“Wh-t’s yo-r stat-s?” he asks. Wallace doesn’t respond at first, but starts talking after a while.
“I lost him.”
It’s thursday. Norman is visiting townhall because he has to pick up his new identification card. His old one expires in a month, so he had new photos taken and applied for a new one. Upon arriving at townhall, there are seven other people waiting before him. He didn’t think thursday mornings were this crowded, but he can’t change anything to the fact, so he draws a number, finds himself a place to sit in the waiting room and waits for him to be called. The walls in the waiting room are coloured red. There are two plants standing in two corners, green ferns, contrasting with the red walls. Looking at them for a while longer however, the colours seem to blend together. On the table in the middle of the room several magazines lie. A fashion magazine, a magazine about boats, one about countryside life, and a magazine with the royal family on the cover.
Only four people in front of Norman now, the waiting room is becoming less filled with people. A few minutes later, a man walks into the waiting room. There’s sweat on his forehead and after sitting down, he moves around in his seat several times. He mumbles something, but Norman isn’t able to hear what he says. Five minutes later, the line decreases again, one less person waiting. Norman looks forward, with a satisfied smile on his face. He’s got time. Thursday and friday are his days off, so he doesn’t have to go anywhere. The hurried man is still moving around in his chair and says something to the woman sitting next to him. “Darn cityhall, always taking this long.” The woman turns her head as he speaks, but turns it back as soon as he’s done talking. Her facial expression leans toward the ‘mind your own business’-look. The display above the door displays numbers 653 and 654 now. Only one more person and it’s Norman’s turn. He takes a look at his old ID card. He looks a lot younger in the picture, which was taken eight years ago. His hair was full, with its typical black colour. Norman smiles at the fact his hair has been receding for two years now. “Baldness runs in the family, no escaping it,” he thinks to himself.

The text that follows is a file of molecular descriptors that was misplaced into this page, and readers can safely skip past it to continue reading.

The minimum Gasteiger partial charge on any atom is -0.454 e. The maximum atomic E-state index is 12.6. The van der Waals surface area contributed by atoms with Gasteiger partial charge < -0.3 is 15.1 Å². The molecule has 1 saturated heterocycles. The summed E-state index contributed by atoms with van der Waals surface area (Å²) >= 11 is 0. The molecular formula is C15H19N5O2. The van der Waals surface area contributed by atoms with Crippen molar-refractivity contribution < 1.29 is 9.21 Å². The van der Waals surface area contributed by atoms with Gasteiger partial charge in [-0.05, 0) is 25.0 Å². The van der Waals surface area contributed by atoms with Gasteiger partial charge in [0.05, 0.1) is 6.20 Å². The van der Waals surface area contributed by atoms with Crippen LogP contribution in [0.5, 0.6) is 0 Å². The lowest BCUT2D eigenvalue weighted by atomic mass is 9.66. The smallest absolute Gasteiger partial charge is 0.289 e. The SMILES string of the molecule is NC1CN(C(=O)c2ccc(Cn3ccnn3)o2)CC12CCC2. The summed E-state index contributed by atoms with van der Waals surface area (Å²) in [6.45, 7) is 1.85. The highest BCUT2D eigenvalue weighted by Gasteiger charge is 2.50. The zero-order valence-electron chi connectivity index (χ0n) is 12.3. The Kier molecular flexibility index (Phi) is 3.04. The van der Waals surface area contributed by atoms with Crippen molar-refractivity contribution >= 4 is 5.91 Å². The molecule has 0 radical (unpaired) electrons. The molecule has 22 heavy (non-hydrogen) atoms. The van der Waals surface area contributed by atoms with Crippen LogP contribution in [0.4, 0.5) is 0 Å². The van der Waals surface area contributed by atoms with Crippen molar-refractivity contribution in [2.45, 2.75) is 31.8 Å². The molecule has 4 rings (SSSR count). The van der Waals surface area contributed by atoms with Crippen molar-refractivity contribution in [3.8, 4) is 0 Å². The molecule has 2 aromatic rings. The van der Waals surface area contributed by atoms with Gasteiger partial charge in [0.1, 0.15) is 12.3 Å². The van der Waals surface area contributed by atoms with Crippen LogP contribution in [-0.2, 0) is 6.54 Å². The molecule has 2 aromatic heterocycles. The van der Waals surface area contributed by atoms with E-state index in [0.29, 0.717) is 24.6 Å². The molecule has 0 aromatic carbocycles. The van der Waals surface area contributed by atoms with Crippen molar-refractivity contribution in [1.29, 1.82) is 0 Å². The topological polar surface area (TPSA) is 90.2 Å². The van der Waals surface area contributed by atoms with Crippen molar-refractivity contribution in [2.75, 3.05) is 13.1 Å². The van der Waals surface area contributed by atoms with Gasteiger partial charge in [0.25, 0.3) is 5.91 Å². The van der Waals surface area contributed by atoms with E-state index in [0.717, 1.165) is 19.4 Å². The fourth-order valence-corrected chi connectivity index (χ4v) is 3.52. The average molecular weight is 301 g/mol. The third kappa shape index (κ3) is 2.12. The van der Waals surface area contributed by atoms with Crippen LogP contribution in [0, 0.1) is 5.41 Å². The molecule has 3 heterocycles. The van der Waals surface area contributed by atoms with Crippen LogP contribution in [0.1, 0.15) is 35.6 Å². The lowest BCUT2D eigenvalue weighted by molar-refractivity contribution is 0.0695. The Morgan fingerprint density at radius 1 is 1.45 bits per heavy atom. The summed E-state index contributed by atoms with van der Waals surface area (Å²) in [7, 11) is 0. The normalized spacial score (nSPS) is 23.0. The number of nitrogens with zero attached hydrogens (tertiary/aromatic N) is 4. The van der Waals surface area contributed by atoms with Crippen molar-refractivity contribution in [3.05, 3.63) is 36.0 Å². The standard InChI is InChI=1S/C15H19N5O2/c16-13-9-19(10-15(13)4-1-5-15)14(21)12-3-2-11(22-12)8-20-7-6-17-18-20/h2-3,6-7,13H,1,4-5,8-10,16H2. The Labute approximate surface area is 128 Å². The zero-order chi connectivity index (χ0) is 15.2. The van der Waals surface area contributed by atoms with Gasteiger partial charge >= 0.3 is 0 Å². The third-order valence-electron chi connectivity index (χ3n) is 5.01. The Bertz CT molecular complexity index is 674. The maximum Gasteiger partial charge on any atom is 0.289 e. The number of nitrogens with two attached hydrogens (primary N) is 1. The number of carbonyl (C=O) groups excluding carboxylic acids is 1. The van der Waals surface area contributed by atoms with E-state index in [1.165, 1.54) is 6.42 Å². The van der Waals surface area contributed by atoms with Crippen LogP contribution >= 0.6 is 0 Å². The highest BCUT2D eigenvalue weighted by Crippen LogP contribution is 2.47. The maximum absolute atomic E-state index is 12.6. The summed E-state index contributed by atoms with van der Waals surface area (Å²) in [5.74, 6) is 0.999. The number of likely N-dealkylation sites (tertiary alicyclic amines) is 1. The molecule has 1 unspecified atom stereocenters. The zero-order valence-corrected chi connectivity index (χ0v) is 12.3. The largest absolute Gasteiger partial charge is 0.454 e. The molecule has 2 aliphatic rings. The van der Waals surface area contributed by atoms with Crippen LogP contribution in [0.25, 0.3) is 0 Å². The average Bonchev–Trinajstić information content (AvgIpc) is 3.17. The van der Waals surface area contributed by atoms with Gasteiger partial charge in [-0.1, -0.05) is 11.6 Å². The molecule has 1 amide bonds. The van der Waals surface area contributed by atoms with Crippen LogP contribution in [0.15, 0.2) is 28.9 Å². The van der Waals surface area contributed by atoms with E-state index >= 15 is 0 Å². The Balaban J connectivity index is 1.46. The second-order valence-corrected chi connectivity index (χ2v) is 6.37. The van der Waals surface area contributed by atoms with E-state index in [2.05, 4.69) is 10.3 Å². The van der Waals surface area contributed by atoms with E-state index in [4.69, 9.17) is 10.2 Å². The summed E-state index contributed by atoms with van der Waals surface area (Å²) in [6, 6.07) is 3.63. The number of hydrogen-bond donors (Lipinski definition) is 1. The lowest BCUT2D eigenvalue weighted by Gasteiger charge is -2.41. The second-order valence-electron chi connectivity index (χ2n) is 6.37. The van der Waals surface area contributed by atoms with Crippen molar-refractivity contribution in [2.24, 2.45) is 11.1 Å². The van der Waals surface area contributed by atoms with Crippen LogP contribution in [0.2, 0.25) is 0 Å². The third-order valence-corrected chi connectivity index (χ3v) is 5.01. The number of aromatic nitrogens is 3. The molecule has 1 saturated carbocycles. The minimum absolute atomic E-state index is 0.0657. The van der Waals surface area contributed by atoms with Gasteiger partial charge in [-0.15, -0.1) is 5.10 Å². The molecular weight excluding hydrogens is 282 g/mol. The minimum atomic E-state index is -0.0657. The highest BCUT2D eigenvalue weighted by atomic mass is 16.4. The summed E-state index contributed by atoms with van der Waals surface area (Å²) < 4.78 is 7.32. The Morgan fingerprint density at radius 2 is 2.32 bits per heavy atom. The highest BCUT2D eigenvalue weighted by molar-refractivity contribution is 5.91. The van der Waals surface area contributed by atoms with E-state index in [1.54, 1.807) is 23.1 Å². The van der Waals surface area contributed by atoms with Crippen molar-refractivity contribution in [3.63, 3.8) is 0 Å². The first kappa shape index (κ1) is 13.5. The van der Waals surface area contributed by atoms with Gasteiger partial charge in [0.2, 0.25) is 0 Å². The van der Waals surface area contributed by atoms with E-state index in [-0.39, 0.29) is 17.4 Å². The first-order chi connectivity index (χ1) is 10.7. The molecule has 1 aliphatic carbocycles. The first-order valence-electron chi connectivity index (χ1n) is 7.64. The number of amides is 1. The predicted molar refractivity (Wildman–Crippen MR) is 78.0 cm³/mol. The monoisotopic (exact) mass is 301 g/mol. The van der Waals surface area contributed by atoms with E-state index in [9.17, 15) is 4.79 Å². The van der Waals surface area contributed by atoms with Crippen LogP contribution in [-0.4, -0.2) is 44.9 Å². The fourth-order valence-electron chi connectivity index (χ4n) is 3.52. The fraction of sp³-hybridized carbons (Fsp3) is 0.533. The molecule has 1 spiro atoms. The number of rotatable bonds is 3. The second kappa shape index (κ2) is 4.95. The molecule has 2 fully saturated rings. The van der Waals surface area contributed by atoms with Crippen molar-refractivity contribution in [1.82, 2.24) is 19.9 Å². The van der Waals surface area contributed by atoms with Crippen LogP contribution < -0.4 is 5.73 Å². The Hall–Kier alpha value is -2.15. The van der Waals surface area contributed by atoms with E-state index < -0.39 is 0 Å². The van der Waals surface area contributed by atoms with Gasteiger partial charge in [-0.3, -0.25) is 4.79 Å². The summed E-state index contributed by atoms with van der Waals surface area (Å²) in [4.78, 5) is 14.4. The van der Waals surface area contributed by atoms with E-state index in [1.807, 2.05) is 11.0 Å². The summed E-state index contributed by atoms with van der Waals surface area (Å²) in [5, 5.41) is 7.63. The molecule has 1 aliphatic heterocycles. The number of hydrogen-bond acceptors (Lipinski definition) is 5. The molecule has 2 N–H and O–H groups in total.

Three more people come in the room. They sit down and stare in front of them, in silence. One of them takes a magazine from the table, the one about the countryside and browses through it. The rushed man sighs. “Hurry up, lazy civil servants,” he says, moving around in his seat again. The person sitting next to him, the one next in line, looks at him and frowns. The hurried man notices it. “What’re you looking it?” he says. The frowning man turns his head back and matters return back to normal. 655 and 656 appear on the display. “Ah,” Norman thinks to himself. “My turn.” He stands up and walks to the counter. There’s a kind looking lady sitting behind it, smiling as Norman stands in front of her. “Goodmorning sir, here to pick up your new ID card?” she asks. She already knows the answer, but that’s how things work, of course. Norman nods and smiles at her, handing over his old card, which they’re going to destroy to prevent people from counterfeiting it.
After trading cards and filling in some paperwork, Norman and the woman say goodbye and he walks back in the direction of the waiting room, toward the exit. As he walks past the waiting room, he sees there are five people sitting in the room, waiting for their turn. Among them is the hurried man, whose face is completely red and his forehead has even more sweat on it than before. He’s swearing, angry with why he has to wait so long. He gets up and wants to walk to the counter when he sees Norman standing to his right, looking at him. “What’re you looking at, asshole?” the man says. “Nothing,” Norman says. “Still waiting for your turn?”
“Yes for God’s sake,” he says, clenching his fists. “They don’t know even know how to work fast in this stupid place.” Norman smiles, infuriating the man even more. “Why are you laughing, dickhead?” Norman points at the device in the wall of the waiting room.
“Should have drawn a number.”
My grandfather died three years ago. It was the first death I experienced in my family and because of this, I’d never experienced what a funeral was like. Everyone in my family is farmer. Rough people, down-to-earth, but with big hearts. Emotional and kind people. That’s why on the day my grandfather was to be buried, lots of tears were shed. It brought us closer together, as a family.
My grandfather served in the army, where his duty was to drive a high-ranking officer around the battlefield, which was nice, as he didn’t have to do any hard work and he got to drive a jeep. You could say he was a private chauffeur.